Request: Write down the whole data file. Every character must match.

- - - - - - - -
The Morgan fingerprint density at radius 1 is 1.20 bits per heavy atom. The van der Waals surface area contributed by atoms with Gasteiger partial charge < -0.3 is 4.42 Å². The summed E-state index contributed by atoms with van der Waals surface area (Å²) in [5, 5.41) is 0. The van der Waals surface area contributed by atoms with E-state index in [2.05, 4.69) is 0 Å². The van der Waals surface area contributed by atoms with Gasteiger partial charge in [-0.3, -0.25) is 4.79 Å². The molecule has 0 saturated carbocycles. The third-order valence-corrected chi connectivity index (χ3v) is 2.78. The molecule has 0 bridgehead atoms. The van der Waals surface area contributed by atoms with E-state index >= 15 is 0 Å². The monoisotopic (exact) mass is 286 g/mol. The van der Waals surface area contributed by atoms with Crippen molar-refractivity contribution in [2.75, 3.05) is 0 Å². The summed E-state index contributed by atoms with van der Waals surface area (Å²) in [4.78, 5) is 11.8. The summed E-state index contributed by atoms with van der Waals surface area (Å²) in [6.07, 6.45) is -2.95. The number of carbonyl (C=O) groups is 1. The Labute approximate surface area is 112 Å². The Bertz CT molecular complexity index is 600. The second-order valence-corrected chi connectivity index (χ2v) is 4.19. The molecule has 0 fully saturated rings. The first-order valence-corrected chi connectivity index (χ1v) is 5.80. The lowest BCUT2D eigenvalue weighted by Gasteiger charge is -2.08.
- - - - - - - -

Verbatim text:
The Morgan fingerprint density at radius 1 is 1.20 bits per heavy atom. The van der Waals surface area contributed by atoms with Gasteiger partial charge < -0.3 is 4.42 Å². The summed E-state index contributed by atoms with van der Waals surface area (Å²) in [5, 5.41) is 0. The van der Waals surface area contributed by atoms with E-state index in [2.05, 4.69) is 0 Å². The van der Waals surface area contributed by atoms with Gasteiger partial charge in [-0.3, -0.25) is 4.79 Å². The molecule has 0 saturated carbocycles. The third-order valence-corrected chi connectivity index (χ3v) is 2.78. The molecule has 0 bridgehead atoms. The van der Waals surface area contributed by atoms with E-state index >= 15 is 0 Å². The monoisotopic (exact) mass is 286 g/mol. The van der Waals surface area contributed by atoms with Crippen molar-refractivity contribution in [2.75, 3.05) is 0 Å². The summed E-state index contributed by atoms with van der Waals surface area (Å²) in [4.78, 5) is 11.8. The summed E-state index contributed by atoms with van der Waals surface area (Å²) in [6.07, 6.45) is -2.95. The number of carbonyl (C=O) groups is 1. The Labute approximate surface area is 112 Å². The Bertz CT molecular complexity index is 600. The second-order valence-corrected chi connectivity index (χ2v) is 4.19. The molecule has 0 fully saturated rings. The first-order valence-corrected chi connectivity index (χ1v) is 5.80. The lowest BCUT2D eigenvalue weighted by Gasteiger charge is -2.08.